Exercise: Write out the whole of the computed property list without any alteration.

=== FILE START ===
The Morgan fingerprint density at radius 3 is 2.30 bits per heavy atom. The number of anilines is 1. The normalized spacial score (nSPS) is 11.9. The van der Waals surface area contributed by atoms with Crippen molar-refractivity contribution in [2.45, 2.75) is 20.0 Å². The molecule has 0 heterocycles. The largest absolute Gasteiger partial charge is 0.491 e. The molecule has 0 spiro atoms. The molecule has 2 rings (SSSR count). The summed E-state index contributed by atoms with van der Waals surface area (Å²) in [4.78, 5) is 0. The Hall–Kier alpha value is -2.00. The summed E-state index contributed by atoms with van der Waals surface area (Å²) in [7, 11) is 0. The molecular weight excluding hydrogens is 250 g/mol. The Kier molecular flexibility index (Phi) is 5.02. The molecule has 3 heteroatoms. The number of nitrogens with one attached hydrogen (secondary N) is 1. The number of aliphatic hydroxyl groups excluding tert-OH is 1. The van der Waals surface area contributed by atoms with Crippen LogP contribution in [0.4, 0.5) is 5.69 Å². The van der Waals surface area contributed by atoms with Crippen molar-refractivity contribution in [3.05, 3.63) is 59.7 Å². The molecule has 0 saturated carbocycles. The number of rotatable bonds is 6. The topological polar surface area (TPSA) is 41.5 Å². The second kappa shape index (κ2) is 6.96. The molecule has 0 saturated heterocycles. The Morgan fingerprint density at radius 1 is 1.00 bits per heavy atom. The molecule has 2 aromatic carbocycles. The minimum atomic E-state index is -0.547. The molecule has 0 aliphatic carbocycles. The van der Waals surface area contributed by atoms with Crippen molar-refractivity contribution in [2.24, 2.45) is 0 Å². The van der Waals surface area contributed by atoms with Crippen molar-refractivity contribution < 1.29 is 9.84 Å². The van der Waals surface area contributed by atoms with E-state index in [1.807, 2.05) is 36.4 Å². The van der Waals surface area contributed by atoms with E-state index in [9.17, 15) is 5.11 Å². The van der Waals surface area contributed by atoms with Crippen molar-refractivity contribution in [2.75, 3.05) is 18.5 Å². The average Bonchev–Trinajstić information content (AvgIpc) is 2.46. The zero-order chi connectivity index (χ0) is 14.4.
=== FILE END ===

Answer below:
The Morgan fingerprint density at radius 3 is 2.30 bits per heavy atom. The number of anilines is 1. The normalized spacial score (nSPS) is 11.9. The van der Waals surface area contributed by atoms with Crippen molar-refractivity contribution in [2.45, 2.75) is 20.0 Å². The molecule has 0 heterocycles. The largest absolute Gasteiger partial charge is 0.491 e. The molecule has 0 spiro atoms. The molecule has 2 rings (SSSR count). The summed E-state index contributed by atoms with van der Waals surface area (Å²) in [4.78, 5) is 0. The Hall–Kier alpha value is -2.00. The summed E-state index contributed by atoms with van der Waals surface area (Å²) in [7, 11) is 0. The molecular weight excluding hydrogens is 250 g/mol. The Kier molecular flexibility index (Phi) is 5.02. The molecule has 3 heteroatoms. The number of nitrogens with one attached hydrogen (secondary N) is 1. The number of aliphatic hydroxyl groups excluding tert-OH is 1. The van der Waals surface area contributed by atoms with Crippen LogP contribution in [0.4, 0.5) is 5.69 Å². The van der Waals surface area contributed by atoms with Crippen molar-refractivity contribution in [3.05, 3.63) is 59.7 Å². The molecule has 0 saturated carbocycles. The number of rotatable bonds is 6. The topological polar surface area (TPSA) is 41.5 Å². The second kappa shape index (κ2) is 6.96. The molecule has 0 saturated heterocycles. The Morgan fingerprint density at radius 1 is 1.00 bits per heavy atom. The molecule has 2 aromatic carbocycles. The minimum atomic E-state index is -0.547. The molecule has 0 aliphatic carbocycles. The van der Waals surface area contributed by atoms with Crippen molar-refractivity contribution in [2.24, 2.45) is 0 Å². The van der Waals surface area contributed by atoms with Crippen molar-refractivity contribution < 1.29 is 9.84 Å². The van der Waals surface area contributed by atoms with E-state index in [1.807, 2.05) is 36.4 Å². The van der Waals surface area contributed by atoms with E-state index in [9.17, 15) is 5.11 Å². The van der Waals surface area contributed by atoms with Crippen molar-refractivity contribution in [2.75, 3.05) is 18.5 Å². The average Bonchev–Trinajstić information content (AvgIpc) is 2.46. The zero-order chi connectivity index (χ0) is 14.4.